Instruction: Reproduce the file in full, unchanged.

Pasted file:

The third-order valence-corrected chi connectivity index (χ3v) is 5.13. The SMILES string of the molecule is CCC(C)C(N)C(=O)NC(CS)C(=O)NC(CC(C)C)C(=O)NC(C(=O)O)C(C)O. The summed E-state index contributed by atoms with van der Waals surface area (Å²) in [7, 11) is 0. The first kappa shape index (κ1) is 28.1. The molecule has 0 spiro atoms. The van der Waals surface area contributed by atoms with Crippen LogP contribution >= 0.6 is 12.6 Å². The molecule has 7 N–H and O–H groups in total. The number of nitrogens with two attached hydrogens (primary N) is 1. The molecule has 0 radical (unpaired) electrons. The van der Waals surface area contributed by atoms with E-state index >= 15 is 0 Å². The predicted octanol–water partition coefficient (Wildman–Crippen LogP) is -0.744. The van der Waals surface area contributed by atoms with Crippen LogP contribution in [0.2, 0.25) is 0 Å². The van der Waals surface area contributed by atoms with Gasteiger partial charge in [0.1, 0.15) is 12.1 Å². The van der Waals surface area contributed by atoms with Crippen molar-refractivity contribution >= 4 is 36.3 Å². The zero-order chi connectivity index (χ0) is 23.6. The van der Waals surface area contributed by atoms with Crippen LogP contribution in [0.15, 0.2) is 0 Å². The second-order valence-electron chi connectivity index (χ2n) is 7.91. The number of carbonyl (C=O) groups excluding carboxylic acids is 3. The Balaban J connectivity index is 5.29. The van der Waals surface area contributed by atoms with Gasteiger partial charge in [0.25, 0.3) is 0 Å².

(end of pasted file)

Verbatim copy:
The third-order valence-corrected chi connectivity index (χ3v) is 5.13. The SMILES string of the molecule is CCC(C)C(N)C(=O)NC(CS)C(=O)NC(CC(C)C)C(=O)NC(C(=O)O)C(C)O. The summed E-state index contributed by atoms with van der Waals surface area (Å²) in [7, 11) is 0. The first kappa shape index (κ1) is 28.1. The molecule has 0 spiro atoms. The van der Waals surface area contributed by atoms with Crippen LogP contribution >= 0.6 is 12.6 Å². The molecule has 7 N–H and O–H groups in total. The number of nitrogens with two attached hydrogens (primary N) is 1. The molecule has 0 radical (unpaired) electrons. The van der Waals surface area contributed by atoms with E-state index >= 15 is 0 Å². The predicted octanol–water partition coefficient (Wildman–Crippen LogP) is -0.744. The van der Waals surface area contributed by atoms with Crippen LogP contribution in [0.2, 0.25) is 0 Å². The van der Waals surface area contributed by atoms with Gasteiger partial charge in [0.1, 0.15) is 12.1 Å². The van der Waals surface area contributed by atoms with Crippen molar-refractivity contribution >= 4 is 36.3 Å². The zero-order chi connectivity index (χ0) is 23.6. The van der Waals surface area contributed by atoms with Crippen LogP contribution in [0.15, 0.2) is 0 Å². The second-order valence-electron chi connectivity index (χ2n) is 7.91. The number of carbonyl (C=O) groups excluding carboxylic acids is 3. The Balaban J connectivity index is 5.29. The van der Waals surface area contributed by atoms with Gasteiger partial charge in [0.25, 0.3) is 0 Å².